PROS. NICOLAS: Q During the buy bust operation you stated that the accused handed to the poseur buyer in the person of PO3 Rolando Domingo two plastic sachets containing as you claimed methamphetamine hydrochloride, have you seen these plastic sachets at that time when they handed to PO3 Rolando Domingo? A Yes, sir. Q If these two plastic sachets will be shown to you again today will you be able to tell that these two plastic sachets were the same plastic sachets that were handed by the accused to PO3 Rolando Domingo? A Yes, sir. Q I am showing to you these two plastic sachets kindly tell us if these are the plastic sachets that were handed to PO3 Rolando Domingo? A These are the ones, sir. Q Why do you say that these are the two plastic sachets handed by the accused? A Because I was there and I saw the accused handed the two plastic sachets to PO3 Rolando Domingo, sir. Q Why do you know that these are the same plastic sachets? A These are the ones, sir. Q Mr. Witness, there are markings on these two plastic sachets, do you know whose markings are these? x x x x A It was Noel B. Taguiam, sir. The witness is pointing to the marking NBT partly hidden. COURT: Q Who is Noel B. Taguiam? A A member of the buy bust team also, sir. PROS. NICOLAS: Q You stated this NBT was placed by one Noel B. Taguiam, why do you know that he was the one who placed this? A Because I was present during that time when he placed his initial, sir. Q Do you know when this Noel B. Taguiam placed those initials on those two plastic sachets? A After we conducted the buy bust operation, sir. Q How soon Noel B. Taguiam placed those initials after the conduct of the buy bust operation? A After a few hours, sir. Q Where did he place those initials? A In our office, sir.25 (Emphasis supplied.)
PROS. ISRAEL: Q When you received these two specimens Madam Witness, will you please tell us the physical appearance of these items when you received the same? A They were heat–sealed and with markings “A–1” and “A–2,” your Honor. B And will you please point to us these markings “A–1” and “A–2” when you received these items Madam Witness? A This is the markings “A–1” and “A–2,” Ma’am. INTERPRETER: The witness is pointing to the markings “A–1” and “A–2” with the use of a black pentel pen. PROS. ISRAEL: Q There is another marking in this plastic sachet Madam Witness marked as NBT, what is this marking all about? A That is the marking of SPO3 Nelson B. Tamaray, Ma’am. Q Is he authorized to make the necessary marking which was requested to be examined Madam Witness? A Yes, Ma’am because he is the one who received the specimen from the one who deliver it, Ma’am. Q In this second plastic sachet Madam Witness which you identified earlier, that there is a marking “A–1,” there is another marking NBT, what is this marking all about Madam Witness? A That is the marking of SPO3 Nelson B. Tamaray, Ma’am.27 (Emphases supplied.)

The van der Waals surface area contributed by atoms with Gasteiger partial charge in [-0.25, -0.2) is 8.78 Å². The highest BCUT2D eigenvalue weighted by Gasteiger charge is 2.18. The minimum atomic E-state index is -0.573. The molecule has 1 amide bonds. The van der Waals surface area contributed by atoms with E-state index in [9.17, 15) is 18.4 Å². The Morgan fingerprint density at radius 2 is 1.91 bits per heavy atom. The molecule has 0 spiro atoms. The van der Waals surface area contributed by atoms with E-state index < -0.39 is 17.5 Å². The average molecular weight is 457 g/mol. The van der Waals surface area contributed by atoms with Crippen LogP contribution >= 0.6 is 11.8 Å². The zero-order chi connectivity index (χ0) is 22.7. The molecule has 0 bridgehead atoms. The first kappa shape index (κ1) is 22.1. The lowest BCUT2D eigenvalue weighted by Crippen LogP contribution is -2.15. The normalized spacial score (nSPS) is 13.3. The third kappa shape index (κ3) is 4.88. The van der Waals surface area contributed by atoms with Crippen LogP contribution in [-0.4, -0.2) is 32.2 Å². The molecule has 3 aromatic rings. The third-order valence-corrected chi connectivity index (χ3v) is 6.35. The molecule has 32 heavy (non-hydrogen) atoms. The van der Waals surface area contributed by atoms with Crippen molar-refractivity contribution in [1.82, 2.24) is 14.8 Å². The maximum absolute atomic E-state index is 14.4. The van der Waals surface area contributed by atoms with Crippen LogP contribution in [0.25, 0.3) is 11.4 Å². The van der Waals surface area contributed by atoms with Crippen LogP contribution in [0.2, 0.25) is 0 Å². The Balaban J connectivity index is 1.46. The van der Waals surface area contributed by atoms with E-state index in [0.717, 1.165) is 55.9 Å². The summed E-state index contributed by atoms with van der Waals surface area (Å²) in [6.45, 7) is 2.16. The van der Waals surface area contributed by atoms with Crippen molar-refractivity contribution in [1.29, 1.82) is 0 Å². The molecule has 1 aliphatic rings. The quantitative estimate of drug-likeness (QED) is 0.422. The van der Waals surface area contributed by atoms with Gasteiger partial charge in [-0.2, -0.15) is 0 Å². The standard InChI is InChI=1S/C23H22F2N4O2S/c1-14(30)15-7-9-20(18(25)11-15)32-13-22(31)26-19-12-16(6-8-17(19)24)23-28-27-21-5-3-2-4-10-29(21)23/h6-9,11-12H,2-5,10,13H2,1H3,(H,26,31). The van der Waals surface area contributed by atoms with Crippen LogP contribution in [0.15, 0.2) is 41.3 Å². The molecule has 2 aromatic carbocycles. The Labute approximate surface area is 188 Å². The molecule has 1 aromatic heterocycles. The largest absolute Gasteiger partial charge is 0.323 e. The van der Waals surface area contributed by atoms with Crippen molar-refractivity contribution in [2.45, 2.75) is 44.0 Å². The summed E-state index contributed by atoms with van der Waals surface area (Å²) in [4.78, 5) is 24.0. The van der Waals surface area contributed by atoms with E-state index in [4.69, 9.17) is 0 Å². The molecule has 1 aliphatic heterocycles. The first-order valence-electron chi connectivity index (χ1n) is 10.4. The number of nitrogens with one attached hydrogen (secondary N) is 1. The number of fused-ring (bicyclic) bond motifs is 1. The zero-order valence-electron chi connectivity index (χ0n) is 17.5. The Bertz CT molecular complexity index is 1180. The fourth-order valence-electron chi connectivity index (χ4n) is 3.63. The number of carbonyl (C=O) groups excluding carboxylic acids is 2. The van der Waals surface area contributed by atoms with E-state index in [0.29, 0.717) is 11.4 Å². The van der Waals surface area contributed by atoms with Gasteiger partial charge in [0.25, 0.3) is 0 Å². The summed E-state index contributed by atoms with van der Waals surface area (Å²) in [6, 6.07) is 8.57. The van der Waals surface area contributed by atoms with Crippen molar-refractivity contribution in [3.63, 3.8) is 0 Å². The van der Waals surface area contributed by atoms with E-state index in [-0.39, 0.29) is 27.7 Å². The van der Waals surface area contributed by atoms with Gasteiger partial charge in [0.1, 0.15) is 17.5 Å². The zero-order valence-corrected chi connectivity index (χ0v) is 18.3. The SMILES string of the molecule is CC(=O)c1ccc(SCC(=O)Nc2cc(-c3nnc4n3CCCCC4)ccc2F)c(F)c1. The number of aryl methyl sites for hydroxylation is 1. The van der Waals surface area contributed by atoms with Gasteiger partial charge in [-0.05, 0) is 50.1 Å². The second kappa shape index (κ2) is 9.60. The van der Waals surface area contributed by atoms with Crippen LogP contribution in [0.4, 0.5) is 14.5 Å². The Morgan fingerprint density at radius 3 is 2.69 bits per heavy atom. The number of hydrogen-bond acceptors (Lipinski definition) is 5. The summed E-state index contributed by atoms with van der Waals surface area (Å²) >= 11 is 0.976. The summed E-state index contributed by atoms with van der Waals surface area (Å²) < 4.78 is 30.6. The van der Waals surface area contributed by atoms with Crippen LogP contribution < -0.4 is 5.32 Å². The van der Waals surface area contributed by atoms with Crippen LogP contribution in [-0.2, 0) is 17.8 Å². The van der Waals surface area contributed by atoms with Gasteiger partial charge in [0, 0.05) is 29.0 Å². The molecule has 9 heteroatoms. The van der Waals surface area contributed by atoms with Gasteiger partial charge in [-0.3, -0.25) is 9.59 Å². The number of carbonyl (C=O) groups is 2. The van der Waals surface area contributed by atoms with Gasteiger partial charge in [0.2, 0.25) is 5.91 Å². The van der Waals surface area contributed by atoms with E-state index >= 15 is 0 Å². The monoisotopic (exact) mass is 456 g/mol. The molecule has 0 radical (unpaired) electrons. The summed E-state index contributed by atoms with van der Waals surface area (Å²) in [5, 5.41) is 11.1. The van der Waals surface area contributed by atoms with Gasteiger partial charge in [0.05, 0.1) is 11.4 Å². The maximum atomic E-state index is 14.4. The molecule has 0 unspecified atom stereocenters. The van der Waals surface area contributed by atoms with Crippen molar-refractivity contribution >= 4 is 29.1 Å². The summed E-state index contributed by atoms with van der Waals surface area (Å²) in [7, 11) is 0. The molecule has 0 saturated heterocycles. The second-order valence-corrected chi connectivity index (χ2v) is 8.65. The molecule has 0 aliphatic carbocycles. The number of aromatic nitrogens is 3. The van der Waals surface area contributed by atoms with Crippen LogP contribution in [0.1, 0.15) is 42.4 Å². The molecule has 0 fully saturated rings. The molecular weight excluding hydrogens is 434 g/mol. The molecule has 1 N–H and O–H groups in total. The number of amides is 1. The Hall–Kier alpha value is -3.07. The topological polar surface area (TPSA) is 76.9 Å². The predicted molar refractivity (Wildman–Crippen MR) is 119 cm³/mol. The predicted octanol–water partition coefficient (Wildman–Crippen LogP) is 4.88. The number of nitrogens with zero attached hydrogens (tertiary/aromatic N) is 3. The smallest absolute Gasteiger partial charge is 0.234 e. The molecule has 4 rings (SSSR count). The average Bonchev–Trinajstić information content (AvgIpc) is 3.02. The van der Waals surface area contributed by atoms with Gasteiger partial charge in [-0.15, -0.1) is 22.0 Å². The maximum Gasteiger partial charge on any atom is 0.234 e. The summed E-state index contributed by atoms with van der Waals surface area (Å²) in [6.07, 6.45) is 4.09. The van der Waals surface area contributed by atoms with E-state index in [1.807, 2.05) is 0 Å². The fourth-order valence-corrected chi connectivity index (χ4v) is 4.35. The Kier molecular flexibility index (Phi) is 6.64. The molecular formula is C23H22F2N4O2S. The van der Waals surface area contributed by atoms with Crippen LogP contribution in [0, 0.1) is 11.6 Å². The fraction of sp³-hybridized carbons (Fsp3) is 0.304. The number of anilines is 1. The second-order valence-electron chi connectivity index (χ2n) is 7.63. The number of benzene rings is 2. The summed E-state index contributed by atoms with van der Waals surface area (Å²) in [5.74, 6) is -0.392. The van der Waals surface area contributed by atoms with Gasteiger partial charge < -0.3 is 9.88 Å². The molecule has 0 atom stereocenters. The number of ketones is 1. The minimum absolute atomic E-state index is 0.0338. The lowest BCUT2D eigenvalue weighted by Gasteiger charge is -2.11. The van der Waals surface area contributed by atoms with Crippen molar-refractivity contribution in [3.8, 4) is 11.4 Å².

Atty. Aquino Madam Witness, with respect to that marking made which are “A1” and “A–2”, they are not your markings, is it not? A Yes, sir. Q And with respect also to that NBT marked and placed in that exhibit which you have earlier identified, you did not see this duty officer placed his markings thereon, is it not? A Yes sir but I asked him who placed that marking and he said that he was the one who placed the initial NBT, sir.28
Crucial in proving the chain of custody is the marking of the seized dangerous drugs or other related items immediately after they are seized from the accused, for the marking upon seizure is the starting point in the custodial link that succeeding handlers of the evidence will use as reference point. Moreover, the value of marking of the evidence is to separate the marked evidence from the corpus of all other similar or related evidence from the time of seizure from the accused until disposition at the end of criminal proceedings, obviating switching, “planting” or contamination of evidence. A failure to mark at the time of taking of initial custody imperils the integrity of the chain of custody that the law requires. (Citation omitted.)
1 Rollo, pp. 2–16; penned by Associate Justice Ricardo R. Rosario with Associate Justices Hakim S. Abdulwahid and Danton Q. Bueser, concurring.
2 Records, pp. 143–147; penned by Presiding Judge Jezarene C. Aquino.
3 Id. at 1.
4 Id. at 36.
5 TSN, July 25, 2006, pp. 8–9.
6 Id. at 11–16.
7 Id. at 17.
8 Id. at 21–22.
9 Records, p. 54; Exhibit “F.”
10 Id. at 55; Exhibit “F–1.”
11 Id. at 56; Exhibit “D.”
12 Id. at 53; Exhibit “C.”
13 By the time P/SInsp. Madria testified before the RTC on October 7, 2005, she already got married and was using her married name Mayra Matote Madria Tulauan.
14 TSN, September 3, 2007, pp. 5–11.
15 Records, pp. 145–147.
16 Id. at 147.
17Rollo, p. 15.
18People v. Magpayo, G.R. No. 187069, October 20, 2010, 634 SCRA 441, 447.
19 People v. Del Rosario, G.R. No. 188107, December 5, 2012, 687 SCRA 318, 326–327.
20People v. Secreto, G.R. No. 198115, February 27, 2013, 692 SCRA 298, 307.
21 Guidelines of the Custody and Disposition of Seized Dangerous Drugs, Controlled Precursors and Essential Chemicals and Laboratory Equipment.
22 576 Phil. 576, 587 (2008).
23People v. Enriquez, G.R. No. 197550, September 25, 2013.
24 TSN, July 25, 2006, pp. 20–21.
25 TSN, April 2, 2007, pp. 13–14.
26 See note 13.
27 TSN, October 7, 2005, pp. 20–21.
28 Id. at 25–26.
29 G.R. No. 181042, November 26, 2012, 686 SCRA 390, 403.
30People v. Catalan, G.R. No. 189330, November 28, 2012, 686 SCRA 631, 644.
31 People v. Magpayo, supra note 18 at 452–453